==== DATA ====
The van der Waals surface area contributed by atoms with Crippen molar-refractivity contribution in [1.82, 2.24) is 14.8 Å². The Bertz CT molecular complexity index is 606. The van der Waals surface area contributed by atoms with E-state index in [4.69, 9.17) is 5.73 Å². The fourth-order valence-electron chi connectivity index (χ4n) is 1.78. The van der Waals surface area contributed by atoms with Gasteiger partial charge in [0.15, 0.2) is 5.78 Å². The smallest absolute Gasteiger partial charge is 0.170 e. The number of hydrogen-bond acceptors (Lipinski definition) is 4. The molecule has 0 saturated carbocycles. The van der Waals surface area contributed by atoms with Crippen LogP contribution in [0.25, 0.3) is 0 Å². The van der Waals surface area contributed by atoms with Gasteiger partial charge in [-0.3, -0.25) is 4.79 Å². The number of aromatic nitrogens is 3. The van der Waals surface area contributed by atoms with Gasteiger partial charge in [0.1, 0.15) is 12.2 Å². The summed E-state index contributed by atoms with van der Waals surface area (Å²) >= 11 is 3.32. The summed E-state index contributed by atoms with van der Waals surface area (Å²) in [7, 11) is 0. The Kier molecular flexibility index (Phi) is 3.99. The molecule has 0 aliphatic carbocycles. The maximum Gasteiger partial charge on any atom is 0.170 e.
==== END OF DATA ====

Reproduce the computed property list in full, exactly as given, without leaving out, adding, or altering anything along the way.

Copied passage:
The van der Waals surface area contributed by atoms with Crippen molar-refractivity contribution in [1.82, 2.24) is 14.8 Å². The Bertz CT molecular complexity index is 606. The van der Waals surface area contributed by atoms with E-state index in [4.69, 9.17) is 5.73 Å². The fourth-order valence-electron chi connectivity index (χ4n) is 1.78. The van der Waals surface area contributed by atoms with Gasteiger partial charge in [0.15, 0.2) is 5.78 Å². The smallest absolute Gasteiger partial charge is 0.170 e. The number of hydrogen-bond acceptors (Lipinski definition) is 4. The molecule has 0 saturated carbocycles. The van der Waals surface area contributed by atoms with Crippen LogP contribution in [0.25, 0.3) is 0 Å². The van der Waals surface area contributed by atoms with Gasteiger partial charge in [-0.3, -0.25) is 4.79 Å². The number of aromatic nitrogens is 3. The van der Waals surface area contributed by atoms with Gasteiger partial charge in [0.1, 0.15) is 12.2 Å². The summed E-state index contributed by atoms with van der Waals surface area (Å²) >= 11 is 3.32. The summed E-state index contributed by atoms with van der Waals surface area (Å²) in [7, 11) is 0. The Kier molecular flexibility index (Phi) is 3.99. The molecule has 0 aliphatic carbocycles. The maximum Gasteiger partial charge on any atom is 0.170 e.